Laurel Young
Oct 26, 2010 rated it really liked it
This is really a *fun* mystery--I don't normally think of Dame Agatha as funny, but she is quite capable of delightfully dry British humor, and by the time she wrote this novel (in the 1950s) she was well into her long career and comfortable/confident enough to play with a lighter tone when she felt like it. I don't mean that poor Mrs. McGinty's death is treated lightly; it isn't. In fact, few of Dame Agatha's novels feature working-class protagonists, and so I was struck by her sympathetic port ...more
Vikas Singh
Feb 17, 2018 rated it it was amazing  ·  review of another edition
Shelves: owned-book
Hercule Poiroit at his best. A gripping story that leaves you in amazed at how skillfully the ace detective with little luck to support manages to solve the crime. Agatha Christie paints a rich tapestry of a small English village with its distinct population. Slowly and slowly she builds each character and as a reader you feel satiated that the author could fulfill your desire to know the real characters. That a crime could be solved after so many years tells a lot about the author's ability to ...more
Pranta Ghosh Dastider
I actually rate this one as one of Agatha Christie's best Poirot. Just superb!
Cathy Ryan
I couldn’t resist this when it came up on Audible. One of my favourite Agatha Christie stories, despite the lack of Captain Hastings, but compensated by a superb narration and comic timing from Hugh Fraser. There’s chances of a few more finding their way into my Audible library.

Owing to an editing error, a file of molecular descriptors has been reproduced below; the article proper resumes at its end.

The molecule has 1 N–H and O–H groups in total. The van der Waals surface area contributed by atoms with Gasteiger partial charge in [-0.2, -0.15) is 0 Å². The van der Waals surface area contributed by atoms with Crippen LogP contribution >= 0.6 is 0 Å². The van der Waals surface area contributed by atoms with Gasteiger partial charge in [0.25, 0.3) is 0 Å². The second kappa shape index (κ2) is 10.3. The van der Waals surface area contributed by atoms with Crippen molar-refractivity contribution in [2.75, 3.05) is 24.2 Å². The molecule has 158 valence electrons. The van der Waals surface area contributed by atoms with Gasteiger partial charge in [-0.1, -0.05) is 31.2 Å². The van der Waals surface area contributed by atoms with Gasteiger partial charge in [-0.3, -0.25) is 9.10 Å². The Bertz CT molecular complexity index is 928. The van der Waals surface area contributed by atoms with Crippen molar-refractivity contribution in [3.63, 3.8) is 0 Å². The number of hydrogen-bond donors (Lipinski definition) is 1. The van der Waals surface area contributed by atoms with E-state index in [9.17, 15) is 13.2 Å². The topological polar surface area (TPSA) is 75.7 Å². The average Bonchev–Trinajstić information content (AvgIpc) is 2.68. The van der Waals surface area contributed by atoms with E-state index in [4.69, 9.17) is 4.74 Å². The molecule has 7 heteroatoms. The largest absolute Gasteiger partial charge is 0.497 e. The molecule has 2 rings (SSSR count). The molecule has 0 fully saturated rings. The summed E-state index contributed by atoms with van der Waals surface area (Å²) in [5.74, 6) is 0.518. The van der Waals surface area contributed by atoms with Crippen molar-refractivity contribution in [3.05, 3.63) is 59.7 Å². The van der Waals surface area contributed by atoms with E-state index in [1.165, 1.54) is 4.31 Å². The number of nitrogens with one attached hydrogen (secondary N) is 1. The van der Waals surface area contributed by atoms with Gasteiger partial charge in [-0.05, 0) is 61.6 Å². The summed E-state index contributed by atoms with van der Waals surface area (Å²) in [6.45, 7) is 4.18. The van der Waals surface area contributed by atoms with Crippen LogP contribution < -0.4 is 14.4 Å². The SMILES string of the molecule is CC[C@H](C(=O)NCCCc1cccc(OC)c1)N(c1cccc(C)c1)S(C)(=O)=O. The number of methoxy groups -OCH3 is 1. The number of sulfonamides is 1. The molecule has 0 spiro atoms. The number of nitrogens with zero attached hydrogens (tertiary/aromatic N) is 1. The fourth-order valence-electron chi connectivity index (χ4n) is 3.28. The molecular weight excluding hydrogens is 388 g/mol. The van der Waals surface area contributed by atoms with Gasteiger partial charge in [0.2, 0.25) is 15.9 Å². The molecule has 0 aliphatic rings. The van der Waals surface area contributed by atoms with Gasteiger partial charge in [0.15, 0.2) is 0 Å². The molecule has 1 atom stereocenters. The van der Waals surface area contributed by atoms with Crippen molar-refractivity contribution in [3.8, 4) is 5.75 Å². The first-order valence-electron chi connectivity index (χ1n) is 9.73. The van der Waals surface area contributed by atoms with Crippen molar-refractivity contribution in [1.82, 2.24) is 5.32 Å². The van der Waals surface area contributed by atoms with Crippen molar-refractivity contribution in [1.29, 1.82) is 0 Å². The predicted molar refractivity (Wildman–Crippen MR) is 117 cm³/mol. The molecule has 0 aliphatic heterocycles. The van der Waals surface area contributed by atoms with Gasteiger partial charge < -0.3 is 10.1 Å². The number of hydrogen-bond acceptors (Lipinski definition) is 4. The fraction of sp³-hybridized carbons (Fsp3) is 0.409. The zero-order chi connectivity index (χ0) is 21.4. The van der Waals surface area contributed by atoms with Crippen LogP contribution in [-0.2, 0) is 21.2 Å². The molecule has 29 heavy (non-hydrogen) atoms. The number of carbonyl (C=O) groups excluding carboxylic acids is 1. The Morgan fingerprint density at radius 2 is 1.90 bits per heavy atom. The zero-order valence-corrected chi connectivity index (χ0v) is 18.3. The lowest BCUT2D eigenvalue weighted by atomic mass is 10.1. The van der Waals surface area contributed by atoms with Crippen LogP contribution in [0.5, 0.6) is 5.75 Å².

Mrs McGinty is dead. The question is by whose hand. Who would want to harm the local charwoman who, although she kept herself to herself, was somewhat of a busy body. Superintendent Spence is concerned the man now fac
Oct 01, 2019 rated it it was amazing  ·  review of another edition
Shelves: crime, 2019
Where are they now?

When old Mrs McGinty is brutally killed in her own parlour, suspicion quickly falls on her lodger, the rather unprepossessing James Bentley. All the evidence points in his direction, and he is duly charged, tried and convicted. But somehow it doesn’t feel right to Superintendent Spence. He’s met many murderers in his long career and Bentley doesn’t seem to him to fit the profile. With the police case closed, he takes his concerns to his old friend Hercule Poirot, asking him to
I'm pretty sure that except for the spy stories I read all Agatha Christie's novels at least twice, but I couldn't remember anything about this one apart from 'Mrs McGinty's Dead'.

It was a quick read and I really enjoyed it up to the dénouement, which I thought was rather silly and a disappointment. 2.5 stars.